Pharmacological management of chronic obstructive pulmonary disease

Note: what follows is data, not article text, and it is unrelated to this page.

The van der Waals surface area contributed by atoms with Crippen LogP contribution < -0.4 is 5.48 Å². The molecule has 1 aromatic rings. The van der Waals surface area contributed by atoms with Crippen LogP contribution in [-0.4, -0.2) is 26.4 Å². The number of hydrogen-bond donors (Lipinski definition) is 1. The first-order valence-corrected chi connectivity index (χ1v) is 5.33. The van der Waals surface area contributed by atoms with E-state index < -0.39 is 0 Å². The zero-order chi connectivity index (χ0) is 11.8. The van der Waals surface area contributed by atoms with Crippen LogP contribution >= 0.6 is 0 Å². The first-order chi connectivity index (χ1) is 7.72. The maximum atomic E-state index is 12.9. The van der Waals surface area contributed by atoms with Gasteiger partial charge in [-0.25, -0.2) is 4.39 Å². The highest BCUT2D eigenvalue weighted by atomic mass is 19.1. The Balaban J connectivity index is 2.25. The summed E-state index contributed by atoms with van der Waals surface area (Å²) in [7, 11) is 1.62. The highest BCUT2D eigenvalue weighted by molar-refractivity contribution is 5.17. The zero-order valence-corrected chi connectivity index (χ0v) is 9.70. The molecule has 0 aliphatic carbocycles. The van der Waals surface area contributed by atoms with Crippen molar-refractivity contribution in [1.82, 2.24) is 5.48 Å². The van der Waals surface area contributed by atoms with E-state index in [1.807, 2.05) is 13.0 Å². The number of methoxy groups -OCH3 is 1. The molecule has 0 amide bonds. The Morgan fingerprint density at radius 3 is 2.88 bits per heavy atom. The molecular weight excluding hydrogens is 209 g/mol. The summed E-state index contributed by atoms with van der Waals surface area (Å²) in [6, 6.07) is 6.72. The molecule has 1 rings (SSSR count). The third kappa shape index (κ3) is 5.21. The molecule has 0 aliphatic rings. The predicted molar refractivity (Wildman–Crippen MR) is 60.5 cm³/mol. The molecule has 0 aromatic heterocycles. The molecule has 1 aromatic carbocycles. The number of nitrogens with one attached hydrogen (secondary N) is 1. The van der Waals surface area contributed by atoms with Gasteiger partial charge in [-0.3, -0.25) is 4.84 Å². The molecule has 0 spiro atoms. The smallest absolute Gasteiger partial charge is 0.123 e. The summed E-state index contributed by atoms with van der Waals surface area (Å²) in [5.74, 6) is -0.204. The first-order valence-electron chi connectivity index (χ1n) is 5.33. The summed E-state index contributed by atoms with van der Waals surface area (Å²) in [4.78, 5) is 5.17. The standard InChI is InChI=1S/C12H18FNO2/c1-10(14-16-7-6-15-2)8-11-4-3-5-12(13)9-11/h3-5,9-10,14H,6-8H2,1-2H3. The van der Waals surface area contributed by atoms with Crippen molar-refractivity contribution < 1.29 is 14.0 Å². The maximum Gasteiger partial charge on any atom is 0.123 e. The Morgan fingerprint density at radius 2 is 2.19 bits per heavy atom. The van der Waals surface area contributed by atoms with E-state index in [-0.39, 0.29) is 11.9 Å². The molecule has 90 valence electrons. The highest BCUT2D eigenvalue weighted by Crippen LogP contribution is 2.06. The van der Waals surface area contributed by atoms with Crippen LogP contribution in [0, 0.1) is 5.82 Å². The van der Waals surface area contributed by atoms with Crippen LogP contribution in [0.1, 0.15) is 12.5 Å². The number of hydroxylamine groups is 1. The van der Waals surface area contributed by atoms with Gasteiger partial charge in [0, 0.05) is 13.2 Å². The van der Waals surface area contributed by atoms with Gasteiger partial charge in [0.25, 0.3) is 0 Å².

AbstractThere have been significant changes in the approach to the management of chronic obstructive pulmonary disease (COPD) over the past decade. The World Health Organization suggests four components to a COPD management plan: (i) assess and monitor disease; (ii) reduce risk factors; (iii) manage stable COPD; and (iv) manage exacerbations. Encouraging patients to limit their risk exposure is essential, whether it be smoking cessation or removing exposure to biomass. The main objective of treatment is to relieve daily symptoms, improve quality of life and importantly decrease the risk of future exacerbations. Current guidelines are based on grade A and B evidence. Pneumococcal and annual influenza vaccinations are encouraged. A holistic approach that augments pharmacological treatment includes good nutrition and pulmonary rehabilitation. Bronchodilators are the cornerstone of management. Depending on the patient’s placement in the GOLD ABCD classification, treatment is individualised. Short-acting bronchodilators are used as rescue medication, while long-acting bronchodilators or/and long-acting muscarinic agents are the treatment of choice for patients in groups B, C and D. Inhaled corticosteroids are only recommended for groups C and D. Most patients respond well to combinations of the abovementioned medications. For patients who still have frequent exacerbations, alternative choices include long-term macrolides and phosphodiesterase 4 inhibitors.
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